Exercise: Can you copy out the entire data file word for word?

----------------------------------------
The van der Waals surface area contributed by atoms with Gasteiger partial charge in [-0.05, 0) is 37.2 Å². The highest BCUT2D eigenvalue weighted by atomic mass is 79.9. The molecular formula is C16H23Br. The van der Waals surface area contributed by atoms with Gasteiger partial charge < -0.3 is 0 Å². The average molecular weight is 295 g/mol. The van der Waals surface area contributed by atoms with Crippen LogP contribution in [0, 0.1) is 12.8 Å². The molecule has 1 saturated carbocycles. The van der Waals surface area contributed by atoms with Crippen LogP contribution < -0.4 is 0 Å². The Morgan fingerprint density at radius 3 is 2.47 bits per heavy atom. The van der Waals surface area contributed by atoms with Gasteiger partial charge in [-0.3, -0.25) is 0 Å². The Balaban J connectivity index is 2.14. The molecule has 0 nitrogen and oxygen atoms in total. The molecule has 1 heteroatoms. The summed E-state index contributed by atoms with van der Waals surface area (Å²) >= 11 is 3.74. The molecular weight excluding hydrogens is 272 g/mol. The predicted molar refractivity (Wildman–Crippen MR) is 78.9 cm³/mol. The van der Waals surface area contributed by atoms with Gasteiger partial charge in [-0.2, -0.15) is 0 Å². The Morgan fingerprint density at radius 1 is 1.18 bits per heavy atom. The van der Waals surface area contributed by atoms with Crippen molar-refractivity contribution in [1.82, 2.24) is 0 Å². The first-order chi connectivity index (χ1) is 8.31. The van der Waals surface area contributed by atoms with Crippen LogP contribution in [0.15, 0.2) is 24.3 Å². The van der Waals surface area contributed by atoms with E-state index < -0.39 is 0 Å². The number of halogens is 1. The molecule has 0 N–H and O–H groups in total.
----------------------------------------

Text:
The van der Waals surface area contributed by atoms with Gasteiger partial charge in [-0.05, 0) is 37.2 Å². The highest BCUT2D eigenvalue weighted by atomic mass is 79.9. The molecular formula is C16H23Br. The van der Waals surface area contributed by atoms with Gasteiger partial charge < -0.3 is 0 Å². The average molecular weight is 295 g/mol. The van der Waals surface area contributed by atoms with Crippen LogP contribution in [0, 0.1) is 12.8 Å². The molecule has 1 saturated carbocycles. The van der Waals surface area contributed by atoms with Crippen LogP contribution < -0.4 is 0 Å². The Morgan fingerprint density at radius 3 is 2.47 bits per heavy atom. The van der Waals surface area contributed by atoms with Gasteiger partial charge in [-0.3, -0.25) is 0 Å². The Balaban J connectivity index is 2.14. The molecule has 0 nitrogen and oxygen atoms in total. The molecule has 1 heteroatoms. The summed E-state index contributed by atoms with van der Waals surface area (Å²) >= 11 is 3.74. The molecular weight excluding hydrogens is 272 g/mol. The predicted molar refractivity (Wildman–Crippen MR) is 78.9 cm³/mol. The van der Waals surface area contributed by atoms with Gasteiger partial charge in [-0.2, -0.15) is 0 Å². The Morgan fingerprint density at radius 1 is 1.18 bits per heavy atom. The van der Waals surface area contributed by atoms with Crippen molar-refractivity contribution in [1.82, 2.24) is 0 Å². The first-order chi connectivity index (χ1) is 8.31. The van der Waals surface area contributed by atoms with Crippen LogP contribution in [0.15, 0.2) is 24.3 Å². The van der Waals surface area contributed by atoms with E-state index < -0.39 is 0 Å². The number of halogens is 1. The molecule has 0 N–H and O–H groups in total.